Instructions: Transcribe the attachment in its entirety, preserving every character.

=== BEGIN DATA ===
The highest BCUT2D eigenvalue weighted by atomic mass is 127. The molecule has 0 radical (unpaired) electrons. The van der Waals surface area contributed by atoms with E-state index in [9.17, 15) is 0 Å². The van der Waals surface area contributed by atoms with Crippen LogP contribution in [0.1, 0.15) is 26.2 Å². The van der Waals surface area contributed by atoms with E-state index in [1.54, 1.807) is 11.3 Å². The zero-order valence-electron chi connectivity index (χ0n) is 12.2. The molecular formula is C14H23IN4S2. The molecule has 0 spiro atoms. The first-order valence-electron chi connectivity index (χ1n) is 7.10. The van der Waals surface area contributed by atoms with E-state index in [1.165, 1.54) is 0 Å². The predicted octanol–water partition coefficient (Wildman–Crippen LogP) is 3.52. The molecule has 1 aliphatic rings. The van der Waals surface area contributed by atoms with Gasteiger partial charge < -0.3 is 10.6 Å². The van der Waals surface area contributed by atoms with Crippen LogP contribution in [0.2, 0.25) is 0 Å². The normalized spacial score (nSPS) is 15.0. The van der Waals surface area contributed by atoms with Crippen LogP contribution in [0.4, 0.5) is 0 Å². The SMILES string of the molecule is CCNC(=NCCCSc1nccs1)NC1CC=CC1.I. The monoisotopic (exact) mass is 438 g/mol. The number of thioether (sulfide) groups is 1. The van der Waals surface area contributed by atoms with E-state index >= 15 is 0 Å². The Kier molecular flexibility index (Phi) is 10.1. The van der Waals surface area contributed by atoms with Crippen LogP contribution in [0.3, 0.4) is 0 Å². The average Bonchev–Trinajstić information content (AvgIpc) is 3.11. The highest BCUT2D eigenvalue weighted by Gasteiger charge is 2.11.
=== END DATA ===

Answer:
The highest BCUT2D eigenvalue weighted by atomic mass is 127. The molecule has 0 radical (unpaired) electrons. The van der Waals surface area contributed by atoms with E-state index in [9.17, 15) is 0 Å². The van der Waals surface area contributed by atoms with Crippen LogP contribution in [0.1, 0.15) is 26.2 Å². The van der Waals surface area contributed by atoms with E-state index in [1.54, 1.807) is 11.3 Å². The zero-order valence-electron chi connectivity index (χ0n) is 12.2. The molecular formula is C14H23IN4S2. The molecule has 0 spiro atoms. The first-order valence-electron chi connectivity index (χ1n) is 7.10. The van der Waals surface area contributed by atoms with E-state index in [1.165, 1.54) is 0 Å². The predicted octanol–water partition coefficient (Wildman–Crippen LogP) is 3.52. The molecule has 1 aliphatic rings. The van der Waals surface area contributed by atoms with Gasteiger partial charge < -0.3 is 10.6 Å². The van der Waals surface area contributed by atoms with Crippen LogP contribution in [0.2, 0.25) is 0 Å². The normalized spacial score (nSPS) is 15.0. The van der Waals surface area contributed by atoms with Crippen LogP contribution in [0.4, 0.5) is 0 Å². The SMILES string of the molecule is CCNC(=NCCCSc1nccs1)NC1CC=CC1.I. The monoisotopic (exact) mass is 438 g/mol. The number of thioether (sulfide) groups is 1. The van der Waals surface area contributed by atoms with E-state index >= 15 is 0 Å². The Kier molecular flexibility index (Phi) is 10.1. The van der Waals surface area contributed by atoms with Crippen LogP contribution in [0.3, 0.4) is 0 Å². The average Bonchev–Trinajstić information content (AvgIpc) is 3.11. The highest BCUT2D eigenvalue weighted by Gasteiger charge is 2.11.